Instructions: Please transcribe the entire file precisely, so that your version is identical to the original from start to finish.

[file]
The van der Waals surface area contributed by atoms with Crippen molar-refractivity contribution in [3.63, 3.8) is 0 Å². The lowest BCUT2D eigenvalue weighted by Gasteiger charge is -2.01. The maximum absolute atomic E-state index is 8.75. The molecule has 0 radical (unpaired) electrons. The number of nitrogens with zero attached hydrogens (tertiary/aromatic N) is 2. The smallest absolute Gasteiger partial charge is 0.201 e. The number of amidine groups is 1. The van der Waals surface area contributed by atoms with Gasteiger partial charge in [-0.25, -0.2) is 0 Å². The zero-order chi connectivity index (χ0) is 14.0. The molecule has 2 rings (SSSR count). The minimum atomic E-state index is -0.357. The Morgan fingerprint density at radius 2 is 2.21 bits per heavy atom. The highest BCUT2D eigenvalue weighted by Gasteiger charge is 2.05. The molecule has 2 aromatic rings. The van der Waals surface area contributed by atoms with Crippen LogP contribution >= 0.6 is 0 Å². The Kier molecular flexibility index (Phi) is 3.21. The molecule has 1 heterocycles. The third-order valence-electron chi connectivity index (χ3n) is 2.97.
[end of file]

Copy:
The van der Waals surface area contributed by atoms with Crippen molar-refractivity contribution in [3.63, 3.8) is 0 Å². The lowest BCUT2D eigenvalue weighted by Gasteiger charge is -2.01. The maximum absolute atomic E-state index is 8.75. The molecule has 0 radical (unpaired) electrons. The number of nitrogens with zero attached hydrogens (tertiary/aromatic N) is 2. The smallest absolute Gasteiger partial charge is 0.201 e. The number of amidine groups is 1. The van der Waals surface area contributed by atoms with Gasteiger partial charge in [-0.25, -0.2) is 0 Å². The zero-order chi connectivity index (χ0) is 14.0. The molecule has 2 rings (SSSR count). The minimum atomic E-state index is -0.357. The Morgan fingerprint density at radius 2 is 2.21 bits per heavy atom. The highest BCUT2D eigenvalue weighted by Gasteiger charge is 2.05. The molecule has 2 aromatic rings. The van der Waals surface area contributed by atoms with Crippen LogP contribution >= 0.6 is 0 Å². The Kier molecular flexibility index (Phi) is 3.21. The molecule has 1 heterocycles. The third-order valence-electron chi connectivity index (χ3n) is 2.97.